Wasim tears the leaders apart

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The Independent Online
CRICKET

MIKE CAREY

reports from Old Trafford

Lancashire 437 & 280 for 9 dec Northamptonshire 290 & 194 Lancashire win by 233 runs

Northamptonshire found themselves on a long road, albeit one with plenty of turning, here yesterday and were emphatically beaten by 233 runs. They were undone, though, not so much by Lancashire's spin bowlers as by the pace and swing and at times the sheer hostility of Wasim Akram.

Wasim took seven wickets for 73, emerging with 10 from the match. Whether with the new ball or the old, it was high class, controlled, aggressive stuff. He had batsmen by the throat, all too literally at times, and never let them go.

Northamptonshire had been set a strictly notional target of 428, well out of the question in the fourth innings on a turning pitch. Against some sides, they might have fancied their chances of grinding it out all day to save the game if a couple of batsmen could have established themselves, but that was never on, either.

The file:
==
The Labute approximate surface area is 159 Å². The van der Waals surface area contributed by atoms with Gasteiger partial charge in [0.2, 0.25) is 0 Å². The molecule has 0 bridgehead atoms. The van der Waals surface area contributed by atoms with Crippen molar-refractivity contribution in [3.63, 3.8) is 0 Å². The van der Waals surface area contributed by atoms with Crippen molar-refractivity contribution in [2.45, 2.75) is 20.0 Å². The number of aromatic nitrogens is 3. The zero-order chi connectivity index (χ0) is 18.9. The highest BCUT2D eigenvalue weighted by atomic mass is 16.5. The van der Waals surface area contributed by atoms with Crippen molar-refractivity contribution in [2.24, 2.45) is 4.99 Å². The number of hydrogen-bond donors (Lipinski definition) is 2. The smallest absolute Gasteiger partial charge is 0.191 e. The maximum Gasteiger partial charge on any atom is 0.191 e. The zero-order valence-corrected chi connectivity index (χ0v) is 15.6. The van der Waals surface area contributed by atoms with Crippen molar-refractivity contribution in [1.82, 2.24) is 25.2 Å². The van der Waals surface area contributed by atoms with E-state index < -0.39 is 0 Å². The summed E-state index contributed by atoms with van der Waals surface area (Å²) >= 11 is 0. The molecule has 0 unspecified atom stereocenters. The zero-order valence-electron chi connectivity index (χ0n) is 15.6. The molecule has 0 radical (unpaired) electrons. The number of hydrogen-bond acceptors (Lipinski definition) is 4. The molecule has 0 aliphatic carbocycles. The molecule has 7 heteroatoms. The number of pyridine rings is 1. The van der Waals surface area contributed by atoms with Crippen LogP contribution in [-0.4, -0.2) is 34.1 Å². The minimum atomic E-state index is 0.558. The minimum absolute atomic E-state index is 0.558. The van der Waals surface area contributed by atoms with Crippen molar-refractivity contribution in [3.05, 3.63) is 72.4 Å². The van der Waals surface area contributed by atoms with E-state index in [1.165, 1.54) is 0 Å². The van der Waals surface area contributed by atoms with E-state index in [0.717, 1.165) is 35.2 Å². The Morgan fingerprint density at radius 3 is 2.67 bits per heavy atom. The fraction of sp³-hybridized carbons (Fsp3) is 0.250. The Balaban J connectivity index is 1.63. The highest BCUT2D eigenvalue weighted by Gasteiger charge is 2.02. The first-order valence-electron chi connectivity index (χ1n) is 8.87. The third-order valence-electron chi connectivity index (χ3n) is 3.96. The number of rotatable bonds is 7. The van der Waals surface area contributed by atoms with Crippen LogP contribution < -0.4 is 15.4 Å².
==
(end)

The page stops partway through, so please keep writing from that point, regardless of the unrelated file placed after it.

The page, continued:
Wasim saw to that. Operating over or round the wicket, swinging the ball both ways and going jubilantly through his repertoire of bouncers, yorkers and short-of-a-length bowling which hit the gloves or the rib-cage, he passed most bats and hit several bodies.

Faced with all this, and with Mike Watkinson and Gary Keedy discovering an increasing amount of turn and bounce at the other end, Northamptonshire needed both a decent start to the day and a large amount of good fortune, and neither was forthcoming.

The ball was still new and hard enough initially for the diminutive nightwatchman, Andy Roberts, to have more problems than most against Wasim, who he could only fend off into backward short-leg's hands in the third over.

Alan Fordham, again attracting a fair amount of bowling which could be negotiated only with some trepidation of the back foot, was eventually well caught down the leg side by Warren Hegg, off the faintest of bouncers, with Wasim himself joining the chorus of appeals somewhat belatedly, it seemed.

Even the usually redoubtable Rob Bailey, having survived a penetrative spell by Glen Chapple, was given a going-over by Wasim. First he hit him in the ribs, then beat him with two out-swingers before bringing one back the other way to win a leg-before decision.

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